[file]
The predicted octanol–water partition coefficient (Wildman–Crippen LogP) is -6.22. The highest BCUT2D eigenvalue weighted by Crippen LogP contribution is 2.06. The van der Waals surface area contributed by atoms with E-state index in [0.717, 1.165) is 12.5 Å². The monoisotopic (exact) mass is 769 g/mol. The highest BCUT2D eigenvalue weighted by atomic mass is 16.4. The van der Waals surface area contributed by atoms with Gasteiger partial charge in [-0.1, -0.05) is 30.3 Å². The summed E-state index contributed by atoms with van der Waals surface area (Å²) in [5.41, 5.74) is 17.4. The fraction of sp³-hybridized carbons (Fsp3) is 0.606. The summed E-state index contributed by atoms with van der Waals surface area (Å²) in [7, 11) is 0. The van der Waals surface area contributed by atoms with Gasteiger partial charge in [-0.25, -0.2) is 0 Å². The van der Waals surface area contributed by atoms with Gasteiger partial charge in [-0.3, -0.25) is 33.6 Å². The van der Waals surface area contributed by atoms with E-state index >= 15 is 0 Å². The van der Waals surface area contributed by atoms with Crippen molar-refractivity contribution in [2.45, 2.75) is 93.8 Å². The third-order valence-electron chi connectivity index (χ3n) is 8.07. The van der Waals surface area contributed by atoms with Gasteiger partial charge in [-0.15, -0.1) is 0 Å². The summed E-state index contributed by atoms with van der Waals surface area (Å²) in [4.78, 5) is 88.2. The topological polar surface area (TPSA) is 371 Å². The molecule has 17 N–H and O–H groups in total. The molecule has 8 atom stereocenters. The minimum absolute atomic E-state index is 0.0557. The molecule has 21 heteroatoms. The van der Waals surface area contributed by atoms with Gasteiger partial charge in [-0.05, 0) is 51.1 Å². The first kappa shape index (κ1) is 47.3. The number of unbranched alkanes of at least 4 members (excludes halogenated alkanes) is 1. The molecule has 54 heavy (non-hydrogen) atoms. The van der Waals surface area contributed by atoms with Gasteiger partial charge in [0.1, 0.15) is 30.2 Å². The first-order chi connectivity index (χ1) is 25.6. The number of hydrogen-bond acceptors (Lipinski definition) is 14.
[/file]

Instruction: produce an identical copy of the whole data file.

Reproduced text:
The predicted octanol–water partition coefficient (Wildman–Crippen LogP) is -6.22. The highest BCUT2D eigenvalue weighted by Crippen LogP contribution is 2.06. The van der Waals surface area contributed by atoms with E-state index in [0.717, 1.165) is 12.5 Å². The monoisotopic (exact) mass is 769 g/mol. The highest BCUT2D eigenvalue weighted by atomic mass is 16.4. The van der Waals surface area contributed by atoms with Gasteiger partial charge in [-0.1, -0.05) is 30.3 Å². The summed E-state index contributed by atoms with van der Waals surface area (Å²) in [5.41, 5.74) is 17.4. The fraction of sp³-hybridized carbons (Fsp3) is 0.606. The summed E-state index contributed by atoms with van der Waals surface area (Å²) in [7, 11) is 0. The van der Waals surface area contributed by atoms with Gasteiger partial charge in [-0.25, -0.2) is 0 Å². The van der Waals surface area contributed by atoms with Gasteiger partial charge in [-0.3, -0.25) is 33.6 Å². The van der Waals surface area contributed by atoms with E-state index >= 15 is 0 Å². The van der Waals surface area contributed by atoms with Crippen molar-refractivity contribution in [2.45, 2.75) is 93.8 Å². The third-order valence-electron chi connectivity index (χ3n) is 8.07. The van der Waals surface area contributed by atoms with Gasteiger partial charge in [-0.15, -0.1) is 0 Å². The summed E-state index contributed by atoms with van der Waals surface area (Å²) in [4.78, 5) is 88.2. The topological polar surface area (TPSA) is 371 Å². The molecule has 17 N–H and O–H groups in total. The molecule has 8 atom stereocenters. The minimum absolute atomic E-state index is 0.0557. The molecule has 21 heteroatoms. The van der Waals surface area contributed by atoms with Gasteiger partial charge in [-0.05, 0) is 51.1 Å². The first kappa shape index (κ1) is 47.3. The number of unbranched alkanes of at least 4 members (excludes halogenated alkanes) is 1. The molecule has 54 heavy (non-hydrogen) atoms. The van der Waals surface area contributed by atoms with Gasteiger partial charge in [0.1, 0.15) is 30.2 Å². The first-order chi connectivity index (χ1) is 25.6. The number of hydrogen-bond acceptors (Lipinski definition) is 14.